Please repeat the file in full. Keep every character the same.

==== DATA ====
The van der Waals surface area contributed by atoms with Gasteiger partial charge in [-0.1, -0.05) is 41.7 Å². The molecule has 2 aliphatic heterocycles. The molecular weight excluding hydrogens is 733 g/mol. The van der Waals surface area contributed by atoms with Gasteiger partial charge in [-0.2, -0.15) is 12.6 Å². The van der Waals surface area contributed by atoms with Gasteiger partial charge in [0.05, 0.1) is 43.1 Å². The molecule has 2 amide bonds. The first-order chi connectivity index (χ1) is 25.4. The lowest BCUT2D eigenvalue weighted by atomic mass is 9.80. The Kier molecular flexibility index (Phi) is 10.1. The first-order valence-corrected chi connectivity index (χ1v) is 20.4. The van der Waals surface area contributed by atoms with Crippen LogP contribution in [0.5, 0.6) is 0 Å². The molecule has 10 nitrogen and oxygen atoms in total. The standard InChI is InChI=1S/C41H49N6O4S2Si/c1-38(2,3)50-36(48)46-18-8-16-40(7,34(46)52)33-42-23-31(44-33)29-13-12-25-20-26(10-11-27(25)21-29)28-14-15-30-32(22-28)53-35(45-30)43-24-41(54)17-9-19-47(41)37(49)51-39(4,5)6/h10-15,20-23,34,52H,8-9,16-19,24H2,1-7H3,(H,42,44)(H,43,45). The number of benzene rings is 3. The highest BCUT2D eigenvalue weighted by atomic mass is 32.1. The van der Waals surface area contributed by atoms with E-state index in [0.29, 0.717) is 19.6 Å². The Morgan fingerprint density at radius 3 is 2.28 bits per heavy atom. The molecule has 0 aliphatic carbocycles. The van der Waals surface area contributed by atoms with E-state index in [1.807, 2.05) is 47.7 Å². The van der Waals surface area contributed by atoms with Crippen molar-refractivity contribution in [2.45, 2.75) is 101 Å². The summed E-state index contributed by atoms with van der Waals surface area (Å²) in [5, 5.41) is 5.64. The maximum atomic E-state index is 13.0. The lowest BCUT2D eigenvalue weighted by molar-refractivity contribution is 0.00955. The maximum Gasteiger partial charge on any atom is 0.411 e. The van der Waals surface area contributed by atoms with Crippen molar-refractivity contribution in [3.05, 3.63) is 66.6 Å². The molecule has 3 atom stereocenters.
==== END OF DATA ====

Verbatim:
The van der Waals surface area contributed by atoms with Gasteiger partial charge in [-0.1, -0.05) is 41.7 Å². The molecule has 2 aliphatic heterocycles. The molecular weight excluding hydrogens is 733 g/mol. The van der Waals surface area contributed by atoms with Gasteiger partial charge in [-0.2, -0.15) is 12.6 Å². The van der Waals surface area contributed by atoms with Gasteiger partial charge in [0.05, 0.1) is 43.1 Å². The molecule has 2 amide bonds. The first-order chi connectivity index (χ1) is 25.4. The lowest BCUT2D eigenvalue weighted by atomic mass is 9.80. The Kier molecular flexibility index (Phi) is 10.1. The first-order valence-corrected chi connectivity index (χ1v) is 20.4. The van der Waals surface area contributed by atoms with Crippen LogP contribution in [0.5, 0.6) is 0 Å². The molecule has 10 nitrogen and oxygen atoms in total. The standard InChI is InChI=1S/C41H49N6O4S2Si/c1-38(2,3)50-36(48)46-18-8-16-40(7,34(46)52)33-42-23-31(44-33)29-13-12-25-20-26(10-11-27(25)21-29)28-14-15-30-32(22-28)53-35(45-30)43-24-41(54)17-9-19-47(41)37(49)51-39(4,5)6/h10-15,20-23,34,52H,8-9,16-19,24H2,1-7H3,(H,42,44)(H,43,45). The number of benzene rings is 3. The highest BCUT2D eigenvalue weighted by atomic mass is 32.1. The van der Waals surface area contributed by atoms with E-state index in [0.29, 0.717) is 19.6 Å². The Morgan fingerprint density at radius 3 is 2.28 bits per heavy atom. The molecule has 0 aliphatic carbocycles. The van der Waals surface area contributed by atoms with E-state index in [1.807, 2.05) is 47.7 Å². The van der Waals surface area contributed by atoms with Crippen molar-refractivity contribution in [2.45, 2.75) is 101 Å². The summed E-state index contributed by atoms with van der Waals surface area (Å²) in [5, 5.41) is 5.64. The maximum atomic E-state index is 13.0. The lowest BCUT2D eigenvalue weighted by molar-refractivity contribution is 0.00955. The maximum Gasteiger partial charge on any atom is 0.411 e. The van der Waals surface area contributed by atoms with Crippen molar-refractivity contribution in [3.05, 3.63) is 66.6 Å². The molecule has 3 atom stereocenters.